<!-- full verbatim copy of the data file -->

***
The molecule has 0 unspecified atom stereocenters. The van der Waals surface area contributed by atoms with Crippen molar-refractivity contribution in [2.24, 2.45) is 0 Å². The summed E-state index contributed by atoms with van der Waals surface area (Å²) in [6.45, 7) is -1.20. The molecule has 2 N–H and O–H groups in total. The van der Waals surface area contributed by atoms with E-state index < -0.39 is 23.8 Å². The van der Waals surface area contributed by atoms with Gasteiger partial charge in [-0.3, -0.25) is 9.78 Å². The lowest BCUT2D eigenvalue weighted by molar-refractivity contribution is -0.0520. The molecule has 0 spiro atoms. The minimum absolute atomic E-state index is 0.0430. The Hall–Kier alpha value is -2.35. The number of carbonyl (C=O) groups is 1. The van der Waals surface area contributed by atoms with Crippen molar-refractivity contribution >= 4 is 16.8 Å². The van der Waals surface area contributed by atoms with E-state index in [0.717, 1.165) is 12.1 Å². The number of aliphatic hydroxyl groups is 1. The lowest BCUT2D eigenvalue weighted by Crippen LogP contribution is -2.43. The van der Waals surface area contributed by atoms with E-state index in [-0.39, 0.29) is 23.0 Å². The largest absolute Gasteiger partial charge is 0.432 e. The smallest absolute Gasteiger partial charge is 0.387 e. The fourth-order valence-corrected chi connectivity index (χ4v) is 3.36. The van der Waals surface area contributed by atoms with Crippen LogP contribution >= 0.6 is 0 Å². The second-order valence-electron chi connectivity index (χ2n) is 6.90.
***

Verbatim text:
The molecule has 0 unspecified atom stereocenters. The van der Waals surface area contributed by atoms with Crippen molar-refractivity contribution in [2.24, 2.45) is 0 Å². The summed E-state index contributed by atoms with van der Waals surface area (Å²) in [6.45, 7) is -1.20. The molecule has 2 N–H and O–H groups in total. The van der Waals surface area contributed by atoms with E-state index < -0.39 is 23.8 Å². The van der Waals surface area contributed by atoms with Gasteiger partial charge in [-0.3, -0.25) is 9.78 Å². The lowest BCUT2D eigenvalue weighted by molar-refractivity contribution is -0.0520. The molecule has 0 spiro atoms. The minimum absolute atomic E-state index is 0.0430. The Hall–Kier alpha value is -2.35. The number of carbonyl (C=O) groups is 1. The van der Waals surface area contributed by atoms with Crippen molar-refractivity contribution >= 4 is 16.8 Å². The van der Waals surface area contributed by atoms with E-state index in [0.717, 1.165) is 12.1 Å². The number of aliphatic hydroxyl groups is 1. The lowest BCUT2D eigenvalue weighted by Crippen LogP contribution is -2.43. The van der Waals surface area contributed by atoms with E-state index in [-0.39, 0.29) is 23.0 Å². The largest absolute Gasteiger partial charge is 0.432 e. The smallest absolute Gasteiger partial charge is 0.387 e. The fourth-order valence-corrected chi connectivity index (χ4v) is 3.36. The van der Waals surface area contributed by atoms with Crippen LogP contribution >= 0.6 is 0 Å². The second-order valence-electron chi connectivity index (χ2n) is 6.90.